Euro, risk assets rally, Sterling sinks in a replay of previous week action
04/Feb/2013 • Currency Updates•
2013 market themes remained intact last week. Risk assets rallied, with equities leading the way. The euro rose to fresh year highs, sterling continued to underperform against most major currencies, and the Yen sunk anew amid signs that the aggressive efforts of Japanese authorities to reflate are bearing fruit. Investors are focusing on the positive macroeconomic data worldwide and the extremely low level of rates, and are concluding (rightly, in our view) that risk assets are inexpensive compared to the negligible returns in cash or safe Government bonds.
There were little macroeconomic data of any importance last week. Nevertheless, sterling’s sell off against the euro continued apace, and once again the currency managed the once rare feat of closing the week down against both the common currency and the US dollar. In the absence of dramatic economic or policy developments to justify such a sharp drop, we think that investors are focusing on the next head of the Bank of England, Carney, who is leaving his current position as head of the Bank of Canada on a distinctly dovish note. Next week will provide some crucial insight on Carney’s mindset, as he is due to testify in front of the Treasury Select Committee. The sell-off in sterling has been so sharp, and trader positioning is getting so stretched against sterling, that even a neutral testimony may be enough to provide some support to the currency.
There was mixed news out of Europe last week. While the European Commission’s economic sentiment indices confirmed the moderate improvement seen in the PMIs, the bank lending survey surprised observers, showing further tightening in lending standards and continued contraction in the volume of credit available to households and corporations. Investors in the eurozone are still focusing on the positive, and the common currency rallied again against most major world currencies, particularly against the dollar, sterling, and most of all, against the yen.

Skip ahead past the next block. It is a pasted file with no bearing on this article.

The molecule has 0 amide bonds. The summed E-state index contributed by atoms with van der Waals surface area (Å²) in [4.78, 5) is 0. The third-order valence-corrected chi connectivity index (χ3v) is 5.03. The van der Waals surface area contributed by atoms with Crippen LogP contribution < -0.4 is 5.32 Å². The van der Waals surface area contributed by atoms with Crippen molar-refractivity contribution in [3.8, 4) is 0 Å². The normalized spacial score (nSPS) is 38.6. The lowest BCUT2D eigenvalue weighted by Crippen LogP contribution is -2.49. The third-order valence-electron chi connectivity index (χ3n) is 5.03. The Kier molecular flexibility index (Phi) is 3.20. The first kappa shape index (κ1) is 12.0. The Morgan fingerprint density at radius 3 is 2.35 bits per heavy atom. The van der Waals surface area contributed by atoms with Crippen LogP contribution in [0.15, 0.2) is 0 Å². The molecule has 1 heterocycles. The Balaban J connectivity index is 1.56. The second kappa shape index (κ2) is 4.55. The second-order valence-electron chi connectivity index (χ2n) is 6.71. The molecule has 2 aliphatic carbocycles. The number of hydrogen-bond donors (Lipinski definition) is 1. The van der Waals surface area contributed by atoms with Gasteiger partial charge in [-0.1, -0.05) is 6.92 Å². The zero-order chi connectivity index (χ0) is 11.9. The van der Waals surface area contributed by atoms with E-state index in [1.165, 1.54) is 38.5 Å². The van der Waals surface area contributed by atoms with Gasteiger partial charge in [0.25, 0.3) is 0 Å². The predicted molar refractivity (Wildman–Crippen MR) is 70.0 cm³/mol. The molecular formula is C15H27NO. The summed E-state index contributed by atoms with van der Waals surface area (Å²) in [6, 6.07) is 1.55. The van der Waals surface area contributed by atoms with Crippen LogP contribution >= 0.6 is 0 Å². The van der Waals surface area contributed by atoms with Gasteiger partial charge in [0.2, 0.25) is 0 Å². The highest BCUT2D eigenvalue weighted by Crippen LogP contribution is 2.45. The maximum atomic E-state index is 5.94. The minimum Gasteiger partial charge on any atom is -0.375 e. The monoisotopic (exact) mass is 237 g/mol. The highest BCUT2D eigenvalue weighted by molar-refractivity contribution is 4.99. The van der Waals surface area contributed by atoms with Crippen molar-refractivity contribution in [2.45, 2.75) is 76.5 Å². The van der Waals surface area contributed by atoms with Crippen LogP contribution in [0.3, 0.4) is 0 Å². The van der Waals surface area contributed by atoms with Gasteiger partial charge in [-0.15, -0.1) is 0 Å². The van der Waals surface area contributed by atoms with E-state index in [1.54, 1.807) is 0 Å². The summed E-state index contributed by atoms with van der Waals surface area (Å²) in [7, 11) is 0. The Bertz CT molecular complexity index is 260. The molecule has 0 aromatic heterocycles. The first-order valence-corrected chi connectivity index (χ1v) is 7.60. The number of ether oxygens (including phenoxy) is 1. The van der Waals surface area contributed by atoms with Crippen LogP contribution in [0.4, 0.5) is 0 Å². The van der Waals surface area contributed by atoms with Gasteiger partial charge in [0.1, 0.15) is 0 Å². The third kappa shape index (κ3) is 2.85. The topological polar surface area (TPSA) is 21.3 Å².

Two big macroeconomic releases dominated the week in the United States: GDP growth and employment. The first reading of fourth-quarter growth for 2012 showed an unexpected contraction of -0.1% saar. However, the contraction was entirely due to an abnormal drop in Federal defense expenditures, and a decrease in inventories, both of which are expected to bounce back in the next quarter. Consumer demand grew by 2.2% and business investment by 8.4% saar, so the two key pillars of the economic recovery are not sputtering. The payroll report brought further confirmation that the recovery is maintaining its modest pace. 157,000 jobs were created on net in January, and the previous months saw generous upward revisions. Overall, the data are consistent with our call of growth in the 2.5-3% range in the US for 2013.